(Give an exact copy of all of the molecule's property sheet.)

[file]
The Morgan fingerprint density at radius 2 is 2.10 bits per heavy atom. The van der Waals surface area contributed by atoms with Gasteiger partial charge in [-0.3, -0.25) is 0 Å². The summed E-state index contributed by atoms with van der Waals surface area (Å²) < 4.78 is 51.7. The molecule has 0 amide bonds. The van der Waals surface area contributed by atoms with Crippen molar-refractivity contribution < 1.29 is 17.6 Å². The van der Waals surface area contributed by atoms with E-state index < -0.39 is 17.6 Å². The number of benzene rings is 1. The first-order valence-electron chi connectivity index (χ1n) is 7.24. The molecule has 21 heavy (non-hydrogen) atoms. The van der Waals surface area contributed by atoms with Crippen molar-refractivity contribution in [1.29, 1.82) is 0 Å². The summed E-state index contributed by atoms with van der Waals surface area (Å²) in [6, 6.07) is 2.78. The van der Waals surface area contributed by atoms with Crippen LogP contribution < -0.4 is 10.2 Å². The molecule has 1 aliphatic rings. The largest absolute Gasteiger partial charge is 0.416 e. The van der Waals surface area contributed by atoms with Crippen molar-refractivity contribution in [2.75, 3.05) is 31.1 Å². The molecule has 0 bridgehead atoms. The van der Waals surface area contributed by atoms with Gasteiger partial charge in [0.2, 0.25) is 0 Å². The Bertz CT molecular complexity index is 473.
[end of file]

The Morgan fingerprint density at radius 2 is 2.10 bits per heavy atom. The van der Waals surface area contributed by atoms with Gasteiger partial charge in [-0.3, -0.25) is 0 Å². The summed E-state index contributed by atoms with van der Waals surface area (Å²) < 4.78 is 51.7. The molecule has 0 amide bonds. The van der Waals surface area contributed by atoms with Crippen molar-refractivity contribution < 1.29 is 17.6 Å². The van der Waals surface area contributed by atoms with E-state index < -0.39 is 17.6 Å². The number of benzene rings is 1. The first-order valence-electron chi connectivity index (χ1n) is 7.24. The molecule has 21 heavy (non-hydrogen) atoms. The van der Waals surface area contributed by atoms with Crippen molar-refractivity contribution in [1.29, 1.82) is 0 Å². The summed E-state index contributed by atoms with van der Waals surface area (Å²) in [6, 6.07) is 2.78. The van der Waals surface area contributed by atoms with Crippen LogP contribution < -0.4 is 10.2 Å². The molecule has 1 aliphatic rings. The largest absolute Gasteiger partial charge is 0.416 e. The van der Waals surface area contributed by atoms with Crippen molar-refractivity contribution in [2.75, 3.05) is 31.1 Å². The molecule has 0 bridgehead atoms. The van der Waals surface area contributed by atoms with Gasteiger partial charge in [0.2, 0.25) is 0 Å². The Bertz CT molecular complexity index is 473.